A water bearer in China had two large pots, each hung on the ends of a pole which he carried across his neck. One of the pots had a crack in it, while the other pot was perfect and always delivered a full portion of water.

At the end of the long walk from the stream to the house, the cracked pot arrived only half full. For a full two years this went on daily, with the man delivering only one and a half pots full of water to his house.

The perfect pot was proud of its perfection and accomplishments. But the poor cracked pot was ashamed of its own imperfection, and miserable that it was able to accomplish only half of what it had been made to do.

 After 2 years of what it perceived to be a bitter failure, it spoke to the water bearer one day by the stream. "I am ashamed of myself, and because this crack in my side causes water to leak out all the way back to your house."

The bearer said to the pot, "Did you notice that there were flowers only on your side of the path, but not on the other pot’s side? That’s because I have always known about your flaw, and I planted flower seeds on your side of the path, and every day while we walk back, you’ve watered them.

“For two years I have been able to pick these beautiful flowers to decorate the table. Without you being just the way you are, there would not be this beauty to grace my house."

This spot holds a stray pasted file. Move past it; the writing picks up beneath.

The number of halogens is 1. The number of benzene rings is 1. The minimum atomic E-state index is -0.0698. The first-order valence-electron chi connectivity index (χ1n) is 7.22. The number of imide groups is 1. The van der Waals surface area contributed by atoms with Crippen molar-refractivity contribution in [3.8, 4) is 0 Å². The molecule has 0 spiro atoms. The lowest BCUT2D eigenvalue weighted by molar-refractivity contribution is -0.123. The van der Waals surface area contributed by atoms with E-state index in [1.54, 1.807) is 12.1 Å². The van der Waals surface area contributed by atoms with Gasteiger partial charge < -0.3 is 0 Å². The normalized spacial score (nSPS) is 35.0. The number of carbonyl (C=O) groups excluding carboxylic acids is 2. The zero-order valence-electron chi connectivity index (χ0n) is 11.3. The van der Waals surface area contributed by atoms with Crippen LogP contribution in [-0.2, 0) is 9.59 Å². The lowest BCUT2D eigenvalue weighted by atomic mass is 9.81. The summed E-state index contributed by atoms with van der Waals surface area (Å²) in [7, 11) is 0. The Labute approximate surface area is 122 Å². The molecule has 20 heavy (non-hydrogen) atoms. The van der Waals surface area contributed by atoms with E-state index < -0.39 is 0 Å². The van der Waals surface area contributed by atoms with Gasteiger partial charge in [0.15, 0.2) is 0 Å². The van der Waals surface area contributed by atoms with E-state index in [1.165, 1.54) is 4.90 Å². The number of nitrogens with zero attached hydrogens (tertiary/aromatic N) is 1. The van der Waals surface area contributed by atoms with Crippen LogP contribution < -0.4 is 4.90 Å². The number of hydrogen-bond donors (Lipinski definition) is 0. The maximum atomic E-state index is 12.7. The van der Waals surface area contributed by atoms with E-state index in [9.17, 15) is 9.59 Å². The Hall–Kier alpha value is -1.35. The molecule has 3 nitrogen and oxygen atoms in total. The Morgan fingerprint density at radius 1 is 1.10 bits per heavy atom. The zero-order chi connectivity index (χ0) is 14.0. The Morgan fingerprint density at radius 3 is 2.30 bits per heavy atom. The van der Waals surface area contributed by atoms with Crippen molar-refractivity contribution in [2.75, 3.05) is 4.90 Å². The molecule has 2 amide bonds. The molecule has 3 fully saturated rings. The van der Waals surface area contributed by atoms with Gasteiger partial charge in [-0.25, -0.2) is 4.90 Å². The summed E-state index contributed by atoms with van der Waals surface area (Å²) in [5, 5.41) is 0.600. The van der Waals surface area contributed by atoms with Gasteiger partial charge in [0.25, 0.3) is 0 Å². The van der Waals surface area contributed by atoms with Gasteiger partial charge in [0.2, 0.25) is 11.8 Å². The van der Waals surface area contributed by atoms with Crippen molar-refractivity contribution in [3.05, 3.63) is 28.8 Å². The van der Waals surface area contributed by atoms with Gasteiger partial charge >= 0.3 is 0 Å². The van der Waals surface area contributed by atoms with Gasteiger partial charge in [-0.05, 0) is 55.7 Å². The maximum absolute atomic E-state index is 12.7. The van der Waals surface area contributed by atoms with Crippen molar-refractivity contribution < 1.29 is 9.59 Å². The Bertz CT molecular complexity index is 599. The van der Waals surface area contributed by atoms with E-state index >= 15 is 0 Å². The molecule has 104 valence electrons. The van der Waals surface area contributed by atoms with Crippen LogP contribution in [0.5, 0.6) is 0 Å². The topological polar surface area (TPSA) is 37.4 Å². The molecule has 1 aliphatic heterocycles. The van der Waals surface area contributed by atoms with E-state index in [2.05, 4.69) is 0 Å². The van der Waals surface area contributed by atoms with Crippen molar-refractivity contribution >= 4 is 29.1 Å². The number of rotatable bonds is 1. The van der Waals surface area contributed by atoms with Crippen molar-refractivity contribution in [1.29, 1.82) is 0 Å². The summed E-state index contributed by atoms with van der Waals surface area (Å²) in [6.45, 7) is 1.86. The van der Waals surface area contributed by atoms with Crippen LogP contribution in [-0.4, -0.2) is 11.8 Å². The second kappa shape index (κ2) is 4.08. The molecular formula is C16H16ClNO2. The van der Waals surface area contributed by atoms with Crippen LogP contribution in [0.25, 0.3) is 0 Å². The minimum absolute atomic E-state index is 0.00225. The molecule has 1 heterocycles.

Each of us is a cracked pots. But, it’s the flaws we have that make our lives so very interesting and rewarding. You’ve just got to take each person for what they are, and look for the good in them. Especially yourself.

I will be exploring the dangers of perfectionism over the next few weeks and offer tips for breaking free from its stranglehold. 

 PHOTO (cc): Flickr / roxeteer

Self-Acceptance Manifesto

1.
We confuse perfection with imperfection
But there is no difference between these two
Unless, of course, you compare what is with what isn’t.
2.
If I could be right this very moment better, worse or other than what I am right now
I wouldn’t be myself.
But I am, perfectly imperfect.
3.
And so are you!
4.
It is always like that, not just during this now
But at any now that you are alive.
Present is perfect.